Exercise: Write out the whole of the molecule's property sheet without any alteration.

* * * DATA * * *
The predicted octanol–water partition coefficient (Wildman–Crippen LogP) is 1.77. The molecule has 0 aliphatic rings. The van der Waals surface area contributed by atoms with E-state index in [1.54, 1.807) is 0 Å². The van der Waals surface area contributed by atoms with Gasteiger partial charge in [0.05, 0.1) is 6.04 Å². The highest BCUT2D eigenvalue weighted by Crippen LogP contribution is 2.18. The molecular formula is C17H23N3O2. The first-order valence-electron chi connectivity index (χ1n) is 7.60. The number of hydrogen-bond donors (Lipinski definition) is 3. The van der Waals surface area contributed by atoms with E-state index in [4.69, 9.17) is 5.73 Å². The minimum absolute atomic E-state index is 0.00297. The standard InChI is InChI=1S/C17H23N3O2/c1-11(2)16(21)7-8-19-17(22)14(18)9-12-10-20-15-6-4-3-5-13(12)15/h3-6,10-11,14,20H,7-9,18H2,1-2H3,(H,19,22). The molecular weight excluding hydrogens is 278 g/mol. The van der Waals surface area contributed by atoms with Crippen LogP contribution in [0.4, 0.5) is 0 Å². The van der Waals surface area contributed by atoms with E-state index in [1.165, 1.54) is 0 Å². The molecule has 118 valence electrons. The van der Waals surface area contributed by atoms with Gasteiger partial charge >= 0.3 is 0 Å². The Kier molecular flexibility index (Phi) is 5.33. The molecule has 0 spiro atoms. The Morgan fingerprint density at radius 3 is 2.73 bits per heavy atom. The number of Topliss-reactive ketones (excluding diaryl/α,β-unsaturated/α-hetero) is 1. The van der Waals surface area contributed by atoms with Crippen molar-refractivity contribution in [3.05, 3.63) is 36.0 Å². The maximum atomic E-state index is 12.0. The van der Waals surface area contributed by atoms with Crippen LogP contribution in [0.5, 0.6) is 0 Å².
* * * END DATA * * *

The predicted octanol–water partition coefficient (Wildman–Crippen LogP) is 1.77. The molecule has 0 aliphatic rings. The van der Waals surface area contributed by atoms with E-state index in [1.54, 1.807) is 0 Å². The van der Waals surface area contributed by atoms with Gasteiger partial charge in [0.05, 0.1) is 6.04 Å². The highest BCUT2D eigenvalue weighted by Crippen LogP contribution is 2.18. The molecular formula is C17H23N3O2. The first-order valence-electron chi connectivity index (χ1n) is 7.60. The number of hydrogen-bond donors (Lipinski definition) is 3. The van der Waals surface area contributed by atoms with E-state index in [4.69, 9.17) is 5.73 Å². The minimum absolute atomic E-state index is 0.00297. The standard InChI is InChI=1S/C17H23N3O2/c1-11(2)16(21)7-8-19-17(22)14(18)9-12-10-20-15-6-4-3-5-13(12)15/h3-6,10-11,14,20H,7-9,18H2,1-2H3,(H,19,22). The molecular weight excluding hydrogens is 278 g/mol. The van der Waals surface area contributed by atoms with Crippen LogP contribution in [0.4, 0.5) is 0 Å². The van der Waals surface area contributed by atoms with E-state index in [1.165, 1.54) is 0 Å². The molecule has 118 valence electrons. The van der Waals surface area contributed by atoms with Gasteiger partial charge >= 0.3 is 0 Å². The Kier molecular flexibility index (Phi) is 5.33. The molecule has 0 spiro atoms. The Morgan fingerprint density at radius 3 is 2.73 bits per heavy atom. The number of Topliss-reactive ketones (excluding diaryl/α,β-unsaturated/α-hetero) is 1. The van der Waals surface area contributed by atoms with Crippen molar-refractivity contribution in [3.05, 3.63) is 36.0 Å². The maximum atomic E-state index is 12.0. The van der Waals surface area contributed by atoms with Crippen LogP contribution in [0.5, 0.6) is 0 Å².